A significantly lower hair cortisol concentration (HCC) was observed in patients with asthma compared with healthy controls, suggesting that HCC measurement may be used to detect individuals at risk for hypocortisolism, according to the results of a cross-sectional observational study published in Pediatric Pulmonology.
While inhaled corticosteroids (ICS) are the first line of maintenance therapy for asthma and are generally considered to be safe, side effects occur in some patients, and in children, adrenal crisis has been documented. Measurement of HCC is a noninvasive method to measure adrenal function that may have potential for monitoring patients with asthma who are on long-term ICS treatment.
Thus, researchers obtained hair samples from 72 patients with asthma and 226 patients without asthma (age, 6-21 years) and found that the median HCC was significantly lower in patients with asthma (1.83 pg/mg) compared with patients without asthma (2.39 pg/mg; adjusted for age, sex, and body mass index z score: P =.0.36). In addition, the median HCC was 1.98 pg/mg in patients with asthma not using ICS, 1.84 pg/mg in patients with asthma receiving low-dose ICS, 1.75 pg/mg in those receiving a medium dose, and 1.46 in those receiving a high ICS dose (adjusted for age, sex, and body mass index z score: P =.54).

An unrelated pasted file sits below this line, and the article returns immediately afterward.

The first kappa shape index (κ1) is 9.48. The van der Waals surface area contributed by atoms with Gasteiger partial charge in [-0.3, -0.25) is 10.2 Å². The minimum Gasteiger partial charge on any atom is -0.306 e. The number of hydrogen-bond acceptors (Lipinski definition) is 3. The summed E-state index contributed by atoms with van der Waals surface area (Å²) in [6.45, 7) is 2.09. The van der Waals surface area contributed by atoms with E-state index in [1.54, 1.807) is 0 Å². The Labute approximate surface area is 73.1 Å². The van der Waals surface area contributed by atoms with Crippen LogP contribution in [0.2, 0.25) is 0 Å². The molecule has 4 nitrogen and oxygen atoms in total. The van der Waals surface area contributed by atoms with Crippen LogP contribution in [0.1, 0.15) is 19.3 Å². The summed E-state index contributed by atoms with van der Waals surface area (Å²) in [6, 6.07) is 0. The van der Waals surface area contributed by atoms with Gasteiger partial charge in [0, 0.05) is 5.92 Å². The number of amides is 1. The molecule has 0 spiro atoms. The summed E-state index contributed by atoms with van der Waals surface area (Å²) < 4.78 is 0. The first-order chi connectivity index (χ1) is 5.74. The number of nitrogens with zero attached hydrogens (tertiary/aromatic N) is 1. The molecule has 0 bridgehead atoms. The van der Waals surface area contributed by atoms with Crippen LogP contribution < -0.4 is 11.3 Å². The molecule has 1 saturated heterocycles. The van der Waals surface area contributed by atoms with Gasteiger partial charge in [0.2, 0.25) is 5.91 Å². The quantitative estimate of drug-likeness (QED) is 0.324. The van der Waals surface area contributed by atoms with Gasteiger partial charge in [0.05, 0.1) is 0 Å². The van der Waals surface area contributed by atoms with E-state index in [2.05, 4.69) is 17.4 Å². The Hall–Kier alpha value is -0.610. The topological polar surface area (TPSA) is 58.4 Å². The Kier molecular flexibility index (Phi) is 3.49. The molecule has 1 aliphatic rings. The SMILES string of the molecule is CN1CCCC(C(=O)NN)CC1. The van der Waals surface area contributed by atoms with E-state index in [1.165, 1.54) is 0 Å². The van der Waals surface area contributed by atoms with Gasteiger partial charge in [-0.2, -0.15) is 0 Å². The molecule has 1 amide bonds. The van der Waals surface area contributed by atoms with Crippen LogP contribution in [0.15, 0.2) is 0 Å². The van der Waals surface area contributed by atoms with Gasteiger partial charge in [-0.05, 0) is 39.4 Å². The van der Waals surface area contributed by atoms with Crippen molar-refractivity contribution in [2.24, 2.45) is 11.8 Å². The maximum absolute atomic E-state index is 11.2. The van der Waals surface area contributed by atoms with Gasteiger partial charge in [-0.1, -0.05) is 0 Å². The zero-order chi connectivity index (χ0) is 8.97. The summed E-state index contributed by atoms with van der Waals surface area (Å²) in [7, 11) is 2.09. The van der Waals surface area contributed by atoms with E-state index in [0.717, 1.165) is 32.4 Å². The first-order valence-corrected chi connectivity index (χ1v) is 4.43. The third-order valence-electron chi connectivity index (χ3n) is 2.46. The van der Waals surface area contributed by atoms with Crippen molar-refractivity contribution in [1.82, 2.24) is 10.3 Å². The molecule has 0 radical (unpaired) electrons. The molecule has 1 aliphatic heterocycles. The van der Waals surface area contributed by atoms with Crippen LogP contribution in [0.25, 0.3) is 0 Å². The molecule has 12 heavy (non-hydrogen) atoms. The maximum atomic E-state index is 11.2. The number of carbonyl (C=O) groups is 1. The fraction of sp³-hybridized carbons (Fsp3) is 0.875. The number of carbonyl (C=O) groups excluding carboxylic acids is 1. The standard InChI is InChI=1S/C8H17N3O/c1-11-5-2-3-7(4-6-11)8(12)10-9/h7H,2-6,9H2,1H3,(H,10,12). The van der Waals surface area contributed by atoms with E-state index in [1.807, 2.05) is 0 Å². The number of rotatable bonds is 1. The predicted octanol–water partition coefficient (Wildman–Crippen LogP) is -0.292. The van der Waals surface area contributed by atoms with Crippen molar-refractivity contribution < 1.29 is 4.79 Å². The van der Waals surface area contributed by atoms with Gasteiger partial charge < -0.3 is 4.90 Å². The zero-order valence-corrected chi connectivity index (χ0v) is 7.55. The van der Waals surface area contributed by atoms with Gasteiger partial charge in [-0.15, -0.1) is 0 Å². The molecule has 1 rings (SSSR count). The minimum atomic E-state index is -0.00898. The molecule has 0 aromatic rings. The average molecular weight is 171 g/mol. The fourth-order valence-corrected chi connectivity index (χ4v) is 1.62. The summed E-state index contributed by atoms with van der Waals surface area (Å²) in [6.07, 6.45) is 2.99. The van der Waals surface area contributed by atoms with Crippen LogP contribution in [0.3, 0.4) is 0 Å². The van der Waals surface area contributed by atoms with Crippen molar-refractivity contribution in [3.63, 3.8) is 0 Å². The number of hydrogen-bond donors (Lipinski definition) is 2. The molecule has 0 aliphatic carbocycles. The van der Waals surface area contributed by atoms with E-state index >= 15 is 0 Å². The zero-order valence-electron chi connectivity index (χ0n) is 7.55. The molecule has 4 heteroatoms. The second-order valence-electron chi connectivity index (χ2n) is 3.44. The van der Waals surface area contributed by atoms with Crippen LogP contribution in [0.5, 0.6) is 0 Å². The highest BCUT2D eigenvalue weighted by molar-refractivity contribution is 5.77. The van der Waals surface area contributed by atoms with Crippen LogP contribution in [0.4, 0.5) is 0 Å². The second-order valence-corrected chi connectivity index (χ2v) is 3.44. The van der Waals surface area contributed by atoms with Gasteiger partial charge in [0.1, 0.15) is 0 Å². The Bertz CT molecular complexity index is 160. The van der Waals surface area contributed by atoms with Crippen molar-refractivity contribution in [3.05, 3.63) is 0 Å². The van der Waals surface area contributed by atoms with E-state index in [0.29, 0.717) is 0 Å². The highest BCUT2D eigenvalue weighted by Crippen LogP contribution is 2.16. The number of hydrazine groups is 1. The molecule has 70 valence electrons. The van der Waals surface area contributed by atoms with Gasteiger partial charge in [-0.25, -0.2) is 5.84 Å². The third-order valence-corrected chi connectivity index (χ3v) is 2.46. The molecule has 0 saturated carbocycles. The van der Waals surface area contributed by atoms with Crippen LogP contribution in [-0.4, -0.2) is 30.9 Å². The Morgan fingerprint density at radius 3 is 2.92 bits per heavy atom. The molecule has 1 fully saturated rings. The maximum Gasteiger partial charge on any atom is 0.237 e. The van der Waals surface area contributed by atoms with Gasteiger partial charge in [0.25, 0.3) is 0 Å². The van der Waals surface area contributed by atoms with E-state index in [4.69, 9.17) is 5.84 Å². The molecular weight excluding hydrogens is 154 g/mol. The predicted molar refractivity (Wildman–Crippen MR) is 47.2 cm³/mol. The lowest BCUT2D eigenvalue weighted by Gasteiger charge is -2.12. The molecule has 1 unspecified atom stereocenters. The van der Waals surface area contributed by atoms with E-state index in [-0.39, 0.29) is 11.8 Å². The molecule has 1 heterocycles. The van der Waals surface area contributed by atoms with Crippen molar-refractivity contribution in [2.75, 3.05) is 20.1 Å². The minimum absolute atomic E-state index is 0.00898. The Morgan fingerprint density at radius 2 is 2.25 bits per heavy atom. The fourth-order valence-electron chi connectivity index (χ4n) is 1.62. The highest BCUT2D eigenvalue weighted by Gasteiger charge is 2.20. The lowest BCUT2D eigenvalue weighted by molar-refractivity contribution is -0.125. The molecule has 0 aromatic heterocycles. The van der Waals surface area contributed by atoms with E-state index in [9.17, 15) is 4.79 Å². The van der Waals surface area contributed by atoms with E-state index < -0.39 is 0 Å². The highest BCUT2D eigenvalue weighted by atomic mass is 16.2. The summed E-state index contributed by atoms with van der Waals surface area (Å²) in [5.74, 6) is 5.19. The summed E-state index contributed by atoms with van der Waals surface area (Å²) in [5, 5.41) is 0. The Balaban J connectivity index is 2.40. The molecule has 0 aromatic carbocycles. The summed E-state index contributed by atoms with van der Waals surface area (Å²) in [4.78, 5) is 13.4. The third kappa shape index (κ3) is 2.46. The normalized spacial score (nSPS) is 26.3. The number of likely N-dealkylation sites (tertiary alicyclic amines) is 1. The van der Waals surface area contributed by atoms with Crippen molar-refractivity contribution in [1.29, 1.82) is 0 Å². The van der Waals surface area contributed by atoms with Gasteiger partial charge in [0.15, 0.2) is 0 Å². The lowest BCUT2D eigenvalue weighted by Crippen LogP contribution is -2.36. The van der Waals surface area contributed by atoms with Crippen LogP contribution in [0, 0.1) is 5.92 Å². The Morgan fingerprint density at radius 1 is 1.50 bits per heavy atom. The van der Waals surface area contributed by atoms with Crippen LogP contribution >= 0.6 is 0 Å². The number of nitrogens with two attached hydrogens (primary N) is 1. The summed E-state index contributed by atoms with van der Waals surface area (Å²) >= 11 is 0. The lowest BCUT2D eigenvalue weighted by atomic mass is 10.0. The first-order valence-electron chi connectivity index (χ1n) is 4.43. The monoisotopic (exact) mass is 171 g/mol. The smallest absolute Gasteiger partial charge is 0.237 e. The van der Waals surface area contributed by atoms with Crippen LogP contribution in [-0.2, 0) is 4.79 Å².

“To conclude, in this study we demonstrated that children with asthma have lower HCC than children without asthma, possibly due to adrenal suppression caused by ICS use,” the researchers wrote. “Whether HCC can be used as a monitoring tool to predict the risk of hypocortisolism in children with asthma needs to be further explored.”
Baan EJ, van den Akker ELT, Engelkes M, et al. Hair cortisol and inhaled corticosteroid use in asthmatic children [published online October 25, 2019]. Pediatr Pulmonol. doi:10.1002/ppul.24551
This article originally appeared on Pulmonology Advisor